THE CRISIS IN EDUCATION
SIR,—Sir Cyril Norwood is entitled to speak with authority on our national system of education, and few people who have given thought to the subject, and have the experience necessary for forming a sound opinion, will disagree with his main pronouncements.
But there is one defect of the Public School system which he does not mention. By taking boys away, at an impression- able age, from their native towns or country districts, that system robs the nation of what should be a valuable heritage of local patriotism. The inhabitant of Eatanswill goes at thirteen to Rugby or Rossall and becomes thenceforward a Rugbeian or Rossallian. His allegiance to Eatanswill is for- gotten: instead of helping to make of Eatanswill a twentieth- century Athens, he devotes his enthusiasm and loyalty to his school ; he wears her colours, he subscribes his money to furnish her with pavilions or fives courts, he supports her Mission, and Eatanswill is the poorer. The responsibility for making our towns what they are and our countryside what it is becoming rests partly with the Public Schools. Mean- while, Public School masters introduce classes in " civics," which is much as though the inhabitants of an orphanage were. lectured on family affection.
The remedy seems to me to be to bring our Public Schools into connexion with the national system of secondary educa- tion on a regional basis. Let parents be encouraged by a preferential scale of fees to send their sons to the Public School in their own area. Let there be scholarships, cover- ing the cost of boarding, open to boys from the local secon- dary schools, either at the age of 131,, or for those who have gained School Certificate and wish to do advanced work. These need not be so numerous as to deplete the advanced courses already existing in the secondary schools. Let there be regional councils, consisting of members of the various local education authorities concerned, and of the governing body of the Public School, to co-ordinate relations between them while maintaining their independence. Let facilities be provided for temporary exchanges of masters among the schools in the area, and let regional meetings take place for sports, debates, concerts and similar activities.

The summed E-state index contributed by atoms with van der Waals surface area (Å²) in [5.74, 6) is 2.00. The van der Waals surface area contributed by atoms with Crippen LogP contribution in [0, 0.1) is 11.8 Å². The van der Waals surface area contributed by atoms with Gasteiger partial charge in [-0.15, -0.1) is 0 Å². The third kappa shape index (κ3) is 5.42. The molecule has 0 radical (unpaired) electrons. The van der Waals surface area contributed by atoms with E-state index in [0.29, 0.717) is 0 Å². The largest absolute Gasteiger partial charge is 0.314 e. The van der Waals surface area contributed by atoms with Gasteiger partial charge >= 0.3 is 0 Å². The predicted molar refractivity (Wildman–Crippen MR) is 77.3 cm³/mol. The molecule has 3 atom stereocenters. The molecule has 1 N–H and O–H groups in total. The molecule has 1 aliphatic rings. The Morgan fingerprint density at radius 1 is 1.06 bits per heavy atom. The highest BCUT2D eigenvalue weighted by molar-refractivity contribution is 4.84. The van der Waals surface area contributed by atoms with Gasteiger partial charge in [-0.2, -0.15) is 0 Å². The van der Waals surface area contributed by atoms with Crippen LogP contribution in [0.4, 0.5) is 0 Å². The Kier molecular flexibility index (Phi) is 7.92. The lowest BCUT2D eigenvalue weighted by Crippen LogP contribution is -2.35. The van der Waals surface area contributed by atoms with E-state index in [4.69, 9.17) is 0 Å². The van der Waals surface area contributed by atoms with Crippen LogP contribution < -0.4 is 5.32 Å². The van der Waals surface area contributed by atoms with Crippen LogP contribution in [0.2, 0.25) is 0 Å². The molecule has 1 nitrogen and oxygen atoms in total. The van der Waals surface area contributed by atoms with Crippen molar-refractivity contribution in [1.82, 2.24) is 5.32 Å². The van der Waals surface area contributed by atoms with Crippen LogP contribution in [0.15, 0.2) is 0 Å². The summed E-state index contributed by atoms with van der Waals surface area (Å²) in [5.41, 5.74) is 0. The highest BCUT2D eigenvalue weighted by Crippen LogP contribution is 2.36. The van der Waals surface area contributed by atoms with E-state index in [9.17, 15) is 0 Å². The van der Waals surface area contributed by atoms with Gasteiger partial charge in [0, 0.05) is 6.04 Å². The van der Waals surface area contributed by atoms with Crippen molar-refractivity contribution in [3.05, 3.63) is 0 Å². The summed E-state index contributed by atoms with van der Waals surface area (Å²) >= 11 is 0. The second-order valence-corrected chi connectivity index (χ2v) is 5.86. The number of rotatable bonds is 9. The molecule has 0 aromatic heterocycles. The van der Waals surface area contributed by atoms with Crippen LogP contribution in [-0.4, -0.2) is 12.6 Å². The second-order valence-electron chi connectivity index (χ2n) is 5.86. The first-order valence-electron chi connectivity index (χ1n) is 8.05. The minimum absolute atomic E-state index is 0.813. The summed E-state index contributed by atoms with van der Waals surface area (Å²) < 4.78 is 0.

By measures such as these, the Public School and the edu- cational area in which it is situated could learn to serve one another and to feel a mutual pride, and the Public School would cease to be an obstacle to the growth of a genuinely democratic nation.
The development of road-transport in recent years is an important factor in the situation. Hitherto it has tended to injure the Public School by enabling parents to send to day- schools boys who in former days must have become boarders if they were to have any secondary education. In the future it may help to bring boarding-schools and day-schools closer together, to the benefit of both. Each type has much to con- tribute to the national education ; we cannot afford to lose the peculiar advantages of either, or to confine these advan- tages to boys of a particular social class.—Yours faithfully, R. KENNARD DAVIS.
Magdalen College School, Oxford.